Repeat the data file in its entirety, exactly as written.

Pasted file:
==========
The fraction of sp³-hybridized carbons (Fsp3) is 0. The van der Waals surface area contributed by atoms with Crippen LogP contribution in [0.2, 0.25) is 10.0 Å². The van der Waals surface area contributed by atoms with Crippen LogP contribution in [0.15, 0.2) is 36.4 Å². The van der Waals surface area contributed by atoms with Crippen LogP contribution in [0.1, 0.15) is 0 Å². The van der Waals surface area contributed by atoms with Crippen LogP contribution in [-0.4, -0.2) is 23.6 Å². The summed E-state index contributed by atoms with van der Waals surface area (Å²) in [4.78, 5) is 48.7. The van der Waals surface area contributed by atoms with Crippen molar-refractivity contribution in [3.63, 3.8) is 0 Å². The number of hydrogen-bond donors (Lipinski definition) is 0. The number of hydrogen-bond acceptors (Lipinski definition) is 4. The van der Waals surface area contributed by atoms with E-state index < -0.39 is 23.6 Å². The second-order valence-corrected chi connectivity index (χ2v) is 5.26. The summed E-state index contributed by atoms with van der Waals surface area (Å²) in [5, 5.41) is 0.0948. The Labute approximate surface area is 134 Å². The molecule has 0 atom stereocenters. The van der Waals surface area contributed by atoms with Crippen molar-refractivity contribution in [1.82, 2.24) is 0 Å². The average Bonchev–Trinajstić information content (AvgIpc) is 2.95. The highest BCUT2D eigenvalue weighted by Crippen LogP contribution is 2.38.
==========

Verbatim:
The fraction of sp³-hybridized carbons (Fsp3) is 0. The van der Waals surface area contributed by atoms with Crippen LogP contribution in [0.2, 0.25) is 10.0 Å². The van der Waals surface area contributed by atoms with Crippen LogP contribution in [0.15, 0.2) is 36.4 Å². The van der Waals surface area contributed by atoms with Crippen LogP contribution in [0.1, 0.15) is 0 Å². The van der Waals surface area contributed by atoms with Crippen LogP contribution in [-0.4, -0.2) is 23.6 Å². The summed E-state index contributed by atoms with van der Waals surface area (Å²) in [4.78, 5) is 48.7. The van der Waals surface area contributed by atoms with Crippen molar-refractivity contribution in [3.63, 3.8) is 0 Å². The number of hydrogen-bond donors (Lipinski definition) is 0. The number of hydrogen-bond acceptors (Lipinski definition) is 4. The van der Waals surface area contributed by atoms with E-state index < -0.39 is 23.6 Å². The second-order valence-corrected chi connectivity index (χ2v) is 5.26. The summed E-state index contributed by atoms with van der Waals surface area (Å²) in [5, 5.41) is 0.0948. The Labute approximate surface area is 134 Å². The molecule has 0 atom stereocenters. The van der Waals surface area contributed by atoms with Crippen molar-refractivity contribution in [1.82, 2.24) is 0 Å². The average Bonchev–Trinajstić information content (AvgIpc) is 2.95. The highest BCUT2D eigenvalue weighted by Crippen LogP contribution is 2.38.